Our Student Leader Would Lead Baltimore
Remembered in Brooklyn as a NSBE Force, Calvin Young III Announces a Run For Mayor
Calvin Allen Young III (BS Mechanical Engineering 2010), a School of Engineering alum who went on to earn an MBA at Harvard University earlier this year, declared his candidacy for the mayor of Baltimore on August 18. Young, 27, is running as a Democrat and would become the city's 50th mayor If elected in 2016.
Although the path from engineering to business administration and then politics might seem unusual, Young describes the connections as natural: "MechE is all about making things move in ways they would not without our intelligent intervention. The MBA teaches how to be strategic and economic to meet a need," he says. "That combination is exactly what we need in political leadership today."
Young comes from modest means. Born in Baltimore, he was raised by a single mother with three other children. Young began his career at the School of Engineering in 2005, when it was known at Polytechnic University. Like many other students, he took calculus and introduction to engineering. That first year, he joined the National Society of Black Engineers (NSBE), and he became president of the local chapter in 2007. While at the School of Engineering, he was also a member of the American Society of Mechanical Engineers and served as a resident assistant.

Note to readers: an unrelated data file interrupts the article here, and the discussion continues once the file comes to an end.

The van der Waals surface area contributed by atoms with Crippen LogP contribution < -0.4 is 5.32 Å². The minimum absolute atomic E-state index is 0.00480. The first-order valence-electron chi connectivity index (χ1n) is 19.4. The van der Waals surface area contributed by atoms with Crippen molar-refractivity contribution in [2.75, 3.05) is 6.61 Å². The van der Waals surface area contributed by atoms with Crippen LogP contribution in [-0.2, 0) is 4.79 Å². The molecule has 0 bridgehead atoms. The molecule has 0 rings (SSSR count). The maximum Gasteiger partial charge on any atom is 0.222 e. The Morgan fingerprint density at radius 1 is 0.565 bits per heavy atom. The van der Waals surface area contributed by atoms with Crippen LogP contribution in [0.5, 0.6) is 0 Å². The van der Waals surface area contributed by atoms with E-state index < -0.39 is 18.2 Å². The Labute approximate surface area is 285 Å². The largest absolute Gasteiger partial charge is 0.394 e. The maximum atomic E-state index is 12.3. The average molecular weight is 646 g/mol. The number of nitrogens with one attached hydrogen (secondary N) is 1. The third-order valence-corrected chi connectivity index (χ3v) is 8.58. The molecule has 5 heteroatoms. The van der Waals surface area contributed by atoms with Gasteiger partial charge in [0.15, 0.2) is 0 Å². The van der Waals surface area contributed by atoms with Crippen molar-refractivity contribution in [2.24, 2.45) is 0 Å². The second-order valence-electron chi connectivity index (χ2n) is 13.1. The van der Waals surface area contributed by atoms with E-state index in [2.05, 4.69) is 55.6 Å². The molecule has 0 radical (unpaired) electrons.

In 2010, Young was named a regional chair of NSBE, national finance chair in 2011, and ultimately served as president of the national organization from 2012 to 2014. As a mechanical engineer, he was also in the Operations Leadership Program at United Technologies Corporation, then accepted positions at Pratt & Whitney, Sikorsky Aircraft, and Milton Roy. He finished most of the coursework for a master of science degree at the School of Engineering before completing an MBA at Harvard in 2015.
Alumni remember Young’s time at the School of Engineering fondly. Leah N. Williams-El (Technical and Professional Communication, 2007) says, “Calvin is a true role model who proves greatness can be achieved, especially with hard work and diligence." Christian A. Thomas (BS Computer Science, 2013) remembers meeting Young during the 2008 accepted students dinner. An incoming student meeting the local president of NSBE, Thomas recalls Young’s infectious advocacy. “His very first words to me were, ‘Are you here to make positive change? Good. We are going to get you involved on campus,’ ” Thomas relates. “As impressive as his determination is, Calvin's defining trait is his ability to alchemize the potential of those around him into leadership,” he remembers.